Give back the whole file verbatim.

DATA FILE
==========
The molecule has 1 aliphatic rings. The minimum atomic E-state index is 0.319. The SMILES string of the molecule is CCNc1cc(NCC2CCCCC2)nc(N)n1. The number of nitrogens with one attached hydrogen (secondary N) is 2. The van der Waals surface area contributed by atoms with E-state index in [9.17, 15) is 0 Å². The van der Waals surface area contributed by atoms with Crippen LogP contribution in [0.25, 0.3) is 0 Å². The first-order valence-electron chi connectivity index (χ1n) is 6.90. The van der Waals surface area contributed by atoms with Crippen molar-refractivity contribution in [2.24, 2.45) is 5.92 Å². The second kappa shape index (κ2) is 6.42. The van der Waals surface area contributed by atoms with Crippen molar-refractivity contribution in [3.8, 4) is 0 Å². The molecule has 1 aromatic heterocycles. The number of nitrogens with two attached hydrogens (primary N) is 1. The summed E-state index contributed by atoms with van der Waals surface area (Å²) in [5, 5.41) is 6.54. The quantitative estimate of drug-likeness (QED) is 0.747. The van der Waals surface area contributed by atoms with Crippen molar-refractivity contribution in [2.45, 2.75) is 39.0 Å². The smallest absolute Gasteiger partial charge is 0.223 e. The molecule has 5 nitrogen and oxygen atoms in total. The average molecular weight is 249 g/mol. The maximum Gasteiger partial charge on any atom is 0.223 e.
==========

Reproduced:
The molecule has 1 aliphatic rings. The minimum atomic E-state index is 0.319. The SMILES string of the molecule is CCNc1cc(NCC2CCCCC2)nc(N)n1. The number of nitrogens with one attached hydrogen (secondary N) is 2. The van der Waals surface area contributed by atoms with E-state index in [9.17, 15) is 0 Å². The van der Waals surface area contributed by atoms with Crippen LogP contribution in [0.25, 0.3) is 0 Å². The first-order valence-electron chi connectivity index (χ1n) is 6.90. The van der Waals surface area contributed by atoms with Crippen molar-refractivity contribution in [2.24, 2.45) is 5.92 Å². The second kappa shape index (κ2) is 6.42. The van der Waals surface area contributed by atoms with Crippen molar-refractivity contribution in [3.8, 4) is 0 Å². The molecule has 1 aromatic heterocycles. The number of nitrogens with two attached hydrogens (primary N) is 1. The summed E-state index contributed by atoms with van der Waals surface area (Å²) in [5, 5.41) is 6.54. The quantitative estimate of drug-likeness (QED) is 0.747. The van der Waals surface area contributed by atoms with Crippen molar-refractivity contribution in [2.45, 2.75) is 39.0 Å². The smallest absolute Gasteiger partial charge is 0.223 e. The molecule has 5 nitrogen and oxygen atoms in total. The average molecular weight is 249 g/mol. The maximum Gasteiger partial charge on any atom is 0.223 e.